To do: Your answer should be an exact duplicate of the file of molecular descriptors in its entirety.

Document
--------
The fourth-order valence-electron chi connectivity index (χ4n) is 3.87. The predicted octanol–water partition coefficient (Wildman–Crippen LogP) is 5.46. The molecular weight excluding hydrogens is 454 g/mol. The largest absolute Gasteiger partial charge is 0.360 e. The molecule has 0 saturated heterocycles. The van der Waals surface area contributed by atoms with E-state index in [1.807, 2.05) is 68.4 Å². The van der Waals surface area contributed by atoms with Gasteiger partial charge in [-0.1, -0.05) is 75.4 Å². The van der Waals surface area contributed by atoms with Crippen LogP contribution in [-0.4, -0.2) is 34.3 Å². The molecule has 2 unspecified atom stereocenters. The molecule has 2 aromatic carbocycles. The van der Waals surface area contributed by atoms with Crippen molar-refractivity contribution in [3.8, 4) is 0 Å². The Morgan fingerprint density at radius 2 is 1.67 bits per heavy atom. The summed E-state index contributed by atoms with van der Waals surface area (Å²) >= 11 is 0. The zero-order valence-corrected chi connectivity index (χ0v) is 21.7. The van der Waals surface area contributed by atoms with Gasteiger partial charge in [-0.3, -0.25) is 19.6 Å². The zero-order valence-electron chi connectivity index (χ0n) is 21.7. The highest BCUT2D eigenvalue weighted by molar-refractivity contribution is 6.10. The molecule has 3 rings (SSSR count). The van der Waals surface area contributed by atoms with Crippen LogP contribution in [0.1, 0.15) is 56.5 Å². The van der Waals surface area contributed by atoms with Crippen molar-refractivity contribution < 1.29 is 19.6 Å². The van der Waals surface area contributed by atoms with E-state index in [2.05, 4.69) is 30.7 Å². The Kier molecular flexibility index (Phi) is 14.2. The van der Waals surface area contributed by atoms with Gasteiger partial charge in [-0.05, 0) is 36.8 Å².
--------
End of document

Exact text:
The fourth-order valence-electron chi connectivity index (χ4n) is 3.87. The predicted octanol–water partition coefficient (Wildman–Crippen LogP) is 5.46. The molecular weight excluding hydrogens is 454 g/mol. The largest absolute Gasteiger partial charge is 0.360 e. The molecule has 0 saturated heterocycles. The van der Waals surface area contributed by atoms with E-state index in [1.807, 2.05) is 68.4 Å². The van der Waals surface area contributed by atoms with Gasteiger partial charge in [-0.1, -0.05) is 75.4 Å². The van der Waals surface area contributed by atoms with Crippen LogP contribution in [-0.4, -0.2) is 34.3 Å². The molecule has 2 unspecified atom stereocenters. The molecule has 2 aromatic carbocycles. The van der Waals surface area contributed by atoms with Crippen molar-refractivity contribution in [3.8, 4) is 0 Å². The Morgan fingerprint density at radius 2 is 1.67 bits per heavy atom. The summed E-state index contributed by atoms with van der Waals surface area (Å²) >= 11 is 0. The zero-order valence-corrected chi connectivity index (χ0v) is 21.7. The van der Waals surface area contributed by atoms with Gasteiger partial charge in [-0.3, -0.25) is 19.6 Å². The zero-order valence-electron chi connectivity index (χ0n) is 21.7. The highest BCUT2D eigenvalue weighted by molar-refractivity contribution is 6.10. The molecule has 3 rings (SSSR count). The van der Waals surface area contributed by atoms with Crippen LogP contribution in [0.1, 0.15) is 56.5 Å². The van der Waals surface area contributed by atoms with Crippen molar-refractivity contribution < 1.29 is 19.6 Å². The van der Waals surface area contributed by atoms with E-state index in [2.05, 4.69) is 30.7 Å². The Kier molecular flexibility index (Phi) is 14.2. The van der Waals surface area contributed by atoms with Gasteiger partial charge in [-0.05, 0) is 36.8 Å².